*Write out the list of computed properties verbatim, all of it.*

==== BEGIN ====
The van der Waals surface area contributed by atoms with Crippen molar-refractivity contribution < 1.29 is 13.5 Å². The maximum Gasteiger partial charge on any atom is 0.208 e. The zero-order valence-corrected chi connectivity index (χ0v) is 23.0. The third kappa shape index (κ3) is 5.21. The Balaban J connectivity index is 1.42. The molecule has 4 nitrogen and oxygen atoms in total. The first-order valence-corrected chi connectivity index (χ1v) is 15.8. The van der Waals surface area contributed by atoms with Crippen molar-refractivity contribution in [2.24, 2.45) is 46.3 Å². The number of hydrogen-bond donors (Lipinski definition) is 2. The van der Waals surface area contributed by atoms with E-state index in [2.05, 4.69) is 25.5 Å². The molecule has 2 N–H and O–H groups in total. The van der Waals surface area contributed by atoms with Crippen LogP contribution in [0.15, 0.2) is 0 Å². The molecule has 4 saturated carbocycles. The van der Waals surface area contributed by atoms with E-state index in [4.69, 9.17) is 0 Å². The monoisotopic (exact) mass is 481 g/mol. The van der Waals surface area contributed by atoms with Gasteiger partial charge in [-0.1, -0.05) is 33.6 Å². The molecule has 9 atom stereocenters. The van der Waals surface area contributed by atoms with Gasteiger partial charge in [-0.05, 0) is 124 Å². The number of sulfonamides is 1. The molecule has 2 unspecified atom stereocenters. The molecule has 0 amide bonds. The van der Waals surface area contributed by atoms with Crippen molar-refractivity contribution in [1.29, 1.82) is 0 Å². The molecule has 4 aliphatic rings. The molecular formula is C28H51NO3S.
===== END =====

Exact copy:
The van der Waals surface area contributed by atoms with Crippen molar-refractivity contribution < 1.29 is 13.5 Å². The maximum Gasteiger partial charge on any atom is 0.208 e. The zero-order valence-corrected chi connectivity index (χ0v) is 23.0. The third kappa shape index (κ3) is 5.21. The Balaban J connectivity index is 1.42. The molecule has 4 nitrogen and oxygen atoms in total. The first-order valence-corrected chi connectivity index (χ1v) is 15.8. The van der Waals surface area contributed by atoms with Crippen molar-refractivity contribution in [2.24, 2.45) is 46.3 Å². The number of hydrogen-bond donors (Lipinski definition) is 2. The van der Waals surface area contributed by atoms with E-state index in [2.05, 4.69) is 25.5 Å². The molecule has 2 N–H and O–H groups in total. The van der Waals surface area contributed by atoms with Crippen LogP contribution in [0.15, 0.2) is 0 Å². The molecule has 4 saturated carbocycles. The van der Waals surface area contributed by atoms with E-state index in [4.69, 9.17) is 0 Å². The monoisotopic (exact) mass is 481 g/mol. The van der Waals surface area contributed by atoms with Gasteiger partial charge in [-0.1, -0.05) is 33.6 Å². The molecule has 9 atom stereocenters. The van der Waals surface area contributed by atoms with Gasteiger partial charge in [-0.05, 0) is 124 Å². The number of sulfonamides is 1. The molecule has 2 unspecified atom stereocenters. The molecule has 0 amide bonds. The van der Waals surface area contributed by atoms with Crippen molar-refractivity contribution in [1.29, 1.82) is 0 Å². The molecule has 4 aliphatic rings. The molecular formula is C28H51NO3S.